Some Thoughts on TikTok

TikTok is a video messaging app that was developed in the People’s Republic of China and is owned by ByteDance, another PRC company. The Wall Street Journal published a Q&A on the app last Tuesday.

I have some thoughts, too.

For background, here are some of the data that TikTok collects just because you’re using it.

…location data and your internet address, according to its privacy policy, and it tracks the type of device you are using to access its platform. It stores your browsing and search history as well as the content of messages you exchange with others on the app.

How to locate your device in the Net, where you’ve been virtually, and what you say in your correspondence. That’s just for starters.

If you opt in, TikTok says it can collect your phone and social-network contacts, your GPS position, and your personal information such as age and phone number along with any user-generated content you post, such as photos and videos. It can store payment information, too. TikTok also gets a sense of what makes you tick. It can track the videos you like, share, watch….

Your physical location, and all that personally identifying information. It exposes your contacts, too, without their having any opportunity to reject “opting in.”

Now, some of the rest of the story:

Why is the US concerned?
Beijing performing mass data collection on American citizens….
…a vast database of information that could be used for espionage…if TikTok’s user data could be obtained by the Chinese government, that would enhance any such efforts. “You can use [artificial intelligence tools] to sort through it and find an awful lot of data….”

And this:

A TikTok spokesman said that the Chinese government has never asked the company for user data and that it would refuse such a request. “TikTok has an American CEO and is owned by a private company that is backed by some of the best-known US investors[.]”

This is a disingenuous claim. What the PRC has or has not done in the past in this regard is wholly irrelevant to what it can do. The more important thing, too, is what it can do. Under a PRC 2017 national intelligence law, all PRC companies and people are required to comply with any and all intel community requests for intel-related information. What is intel-related is determined by the intel community. Under the just-passed Hong Kong national security law, the PRC government has arrogated to itself the authority to go after any entity or person it deems a national security threat—wherever that entity or person is located, under whatever sovereign nation jurisdiction that entity or person resides, in the world.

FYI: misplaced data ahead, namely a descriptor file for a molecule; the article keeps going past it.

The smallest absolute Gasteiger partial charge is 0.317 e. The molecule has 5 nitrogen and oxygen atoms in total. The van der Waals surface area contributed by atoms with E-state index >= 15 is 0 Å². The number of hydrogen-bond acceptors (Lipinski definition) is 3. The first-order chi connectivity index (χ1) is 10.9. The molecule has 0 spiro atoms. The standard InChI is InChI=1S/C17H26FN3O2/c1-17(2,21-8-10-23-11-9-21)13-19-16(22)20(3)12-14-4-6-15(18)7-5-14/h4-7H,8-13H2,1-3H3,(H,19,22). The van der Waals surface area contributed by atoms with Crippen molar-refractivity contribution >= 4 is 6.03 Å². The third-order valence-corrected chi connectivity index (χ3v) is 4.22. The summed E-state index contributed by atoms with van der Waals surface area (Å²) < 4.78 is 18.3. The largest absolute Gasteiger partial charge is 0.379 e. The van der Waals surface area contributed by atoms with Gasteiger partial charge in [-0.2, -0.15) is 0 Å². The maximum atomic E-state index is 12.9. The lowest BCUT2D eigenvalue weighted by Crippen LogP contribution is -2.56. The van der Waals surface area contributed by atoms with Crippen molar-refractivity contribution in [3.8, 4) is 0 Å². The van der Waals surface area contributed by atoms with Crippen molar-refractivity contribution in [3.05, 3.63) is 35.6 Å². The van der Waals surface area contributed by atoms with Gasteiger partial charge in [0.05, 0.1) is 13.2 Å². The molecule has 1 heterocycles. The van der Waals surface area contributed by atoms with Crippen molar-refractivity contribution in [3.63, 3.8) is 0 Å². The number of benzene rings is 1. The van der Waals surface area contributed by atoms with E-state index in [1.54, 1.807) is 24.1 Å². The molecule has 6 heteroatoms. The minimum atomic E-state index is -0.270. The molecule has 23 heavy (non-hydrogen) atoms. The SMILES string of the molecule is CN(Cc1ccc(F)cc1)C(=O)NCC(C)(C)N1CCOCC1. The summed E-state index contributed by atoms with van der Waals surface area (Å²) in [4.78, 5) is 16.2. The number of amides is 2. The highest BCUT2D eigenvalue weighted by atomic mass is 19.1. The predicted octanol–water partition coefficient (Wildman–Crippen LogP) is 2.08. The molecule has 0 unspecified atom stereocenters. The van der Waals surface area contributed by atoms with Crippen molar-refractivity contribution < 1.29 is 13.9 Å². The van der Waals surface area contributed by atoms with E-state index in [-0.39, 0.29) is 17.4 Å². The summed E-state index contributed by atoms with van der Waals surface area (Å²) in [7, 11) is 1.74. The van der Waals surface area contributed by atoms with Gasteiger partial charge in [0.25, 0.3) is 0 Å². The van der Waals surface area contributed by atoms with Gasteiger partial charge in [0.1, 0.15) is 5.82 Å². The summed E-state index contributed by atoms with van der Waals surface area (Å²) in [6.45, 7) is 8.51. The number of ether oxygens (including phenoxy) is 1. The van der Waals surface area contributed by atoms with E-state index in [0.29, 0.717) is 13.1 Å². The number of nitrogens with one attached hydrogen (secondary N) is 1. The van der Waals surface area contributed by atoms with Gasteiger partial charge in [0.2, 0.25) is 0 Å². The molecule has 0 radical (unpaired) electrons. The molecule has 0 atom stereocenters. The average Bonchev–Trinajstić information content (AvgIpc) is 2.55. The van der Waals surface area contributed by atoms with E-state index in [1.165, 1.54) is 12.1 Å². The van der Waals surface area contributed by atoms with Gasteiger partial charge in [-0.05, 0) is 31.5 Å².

TikTok, owned by ByteDance, is as subject to those laws as is ByteDance.

Does TikTok share any information with ByteDance, its China-based parent?
TikTok stores its data on American users on servers in the US and Singapore, but its website says that information can be shared with ByteDance or other affiliates.

Not only can be shared, but will be. Nor will it matter what firewalls ByteDance might claim to have erected between it and its subordinate—limiting the number of employees who have access to user data and the scenarios where data access is enabled, for instance—the parent organization can tear them down at will. And can be expected to, as necessary, to satisfy information demands from the PRC’s intel community.

As for those “other affiliates”—some of them may well be within the PRC.

What happens to your data if you quit TikTok?
Users can ask TikTok to delete their data, and the company has said in its policy that it will respond in a manner consistent with applicable law upon verifying your identity.

Users are supposed to believe TikTok’s wide-eyed innocent claim to have complied, even though they have no means of independently verifying TikTok’s assertion. But the kicker is that manner consistent with applicable law caveat. Two of those applicable laws are the PRC’s security laws mentioned above.

This is not a bit of software that should appear anywhere on anyone’s device.

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